The Democratic Accountability of Central Banks: A Comparative Study of the European Central Bank

The Democratic Accountability of Central Banks: A Comparative Study of the European Central Bank

By: Fabian Amtenbrink (author), Hugo Hahn (foreword_author)Hardback

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Description

The signing of the Treaty on European Union (TEU) propelled the Member States into the European Monetary Union (EMU) leading directly to the transfer of authority over monetary policy to the European System of Central Banks (ESCB),leaving Central Banks in the Member States to implement its decisions. This vital shift has led to calls for a fresh assessment of the independence status of the ECB. The question of central bank independence and its impact on economic performance has been extensively studied, but the equally important question of democratic accountability has been largely ignored. The study offers an explanation of what the concept means in the context of central banks, and suggests criteria by which the democratic accountability can be evaluated. The present system of democratic accountability in a number of central bank systems is scrutinized, and contrasted against possible future models for the ECB. The author asks whether and to what extent the ECB will be democratically accountable, to what extent reinforcement might be required, what influence will this have on monetary policy, and the extent to which existing democratic mechanisms in the Member States are likely to remain applicable. In the course of this study six national central bank systems are analysed, including the Bank of England, the Banque de France, the Deutsche Bundesbank, the Nederlandsche Bank, the Reserve Bank of New Zealand, and the Federal Reserve System (Fed), and the ESCB and ECB. Fabian Amtenbrink is a Lecturer in European and Economic Law, and an associate of the CRBS at the University of Groningen.

About Author

Dr Fabian Amtenbrink is a Lecturer in European and Economic Law,and an associate of the CRBS at the University of Groningen.

Contents

Part 1 Introduction: context; objective; approach; structure. Part 2 Democratic accountability and central bank independence and theoretical background: central bank independence - the evaluation of central bank independence, conclusions; the democratic accountability of central banks - the case for democratic accountability, defining democratic accountability for central banks, conclusions; on the relationship between central bank independence and democratic accountability. Part 3 The central banks - an overview: Bank of England - historic development, institutional structure, tasks; Banque de France - historic development, institutional structure, tasks; Deutsche Bundesbank - historic development, institutional structure, tasks; De Nederlandsche Bank NV - historic development, institutional structure, tasks; the European system of central banks and the European Central Bank: historic development, institutional structure, tasks; the Reserve Bank of New Zealand - historic development, institutional structure, tasks; Federal Reserve system - historic development, institutional structure, tasks. Part 4 Evaluating the democratic accountability of central banks: legal bias - constitutional recognition of central banks, act of parliament, a constitutional recognition of member states' central banks in ESCB?; monetary objectives - central banks with an indistinct monetary objective; central banks with a primary monetary objective, central banks with a statutory quantified monetary objective; the relationship with the executive branch of government - central bank statutes with an explicit reference to independence, central bank statues without an explicit reference to independence; appointment and dismissal procedures - appointment and reappointment, dismissal; override-mechanism - central bank systems precluding an override mechanism, the limited override mechanism of the Bundesbank, central bank systems incorporating a full override mechanism; relationship with parliament - institutionalised relationship between the central bank and parliament, central banks without an institutionalised relationship with parliament; transparency - transparency in the decision-making procedures of the central banks, transparency through publicity; budgetary accountability - budgetary independence, limited budgetary independence. Part 5 Democratic accountability - quo vadis?: conditions for democratic accountability - introducing a yardstick, creating an arena; instruments of democratic accountability - threat of change - the constraining effect of the legal basis, collegiate principle v. personal responsibility - the (re-) appointment and dismissal procedures, the stick behind the back - the override mechanism, checking where the money goes -budgetary accountability; the status quo and the future of the democratic accountability of the ECB - the subsidiary role of democratic accountability, a new approach for a democratically accountable ECB (Part Contents).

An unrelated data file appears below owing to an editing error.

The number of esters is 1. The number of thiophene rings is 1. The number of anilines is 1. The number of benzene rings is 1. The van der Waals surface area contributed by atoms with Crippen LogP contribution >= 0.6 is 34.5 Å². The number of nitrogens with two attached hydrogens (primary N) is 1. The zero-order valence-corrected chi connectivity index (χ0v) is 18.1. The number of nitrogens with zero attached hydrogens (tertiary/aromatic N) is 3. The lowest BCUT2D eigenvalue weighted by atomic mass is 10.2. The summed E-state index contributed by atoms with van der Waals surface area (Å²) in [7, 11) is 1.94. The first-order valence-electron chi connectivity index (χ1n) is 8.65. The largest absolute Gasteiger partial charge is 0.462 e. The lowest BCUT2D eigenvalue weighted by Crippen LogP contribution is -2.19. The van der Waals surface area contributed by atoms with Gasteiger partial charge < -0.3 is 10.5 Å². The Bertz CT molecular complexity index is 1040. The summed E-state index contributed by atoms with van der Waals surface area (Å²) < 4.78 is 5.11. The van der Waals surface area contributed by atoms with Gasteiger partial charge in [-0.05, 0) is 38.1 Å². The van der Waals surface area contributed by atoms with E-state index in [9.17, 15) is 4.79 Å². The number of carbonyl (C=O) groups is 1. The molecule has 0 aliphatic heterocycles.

Product Details

  • ISBN13: 9781841130422
  • Format: Hardback
  • Number Of Pages: 456
  • ID: 9781841130422
  • weight: 890
  • ISBN10: 1841130427

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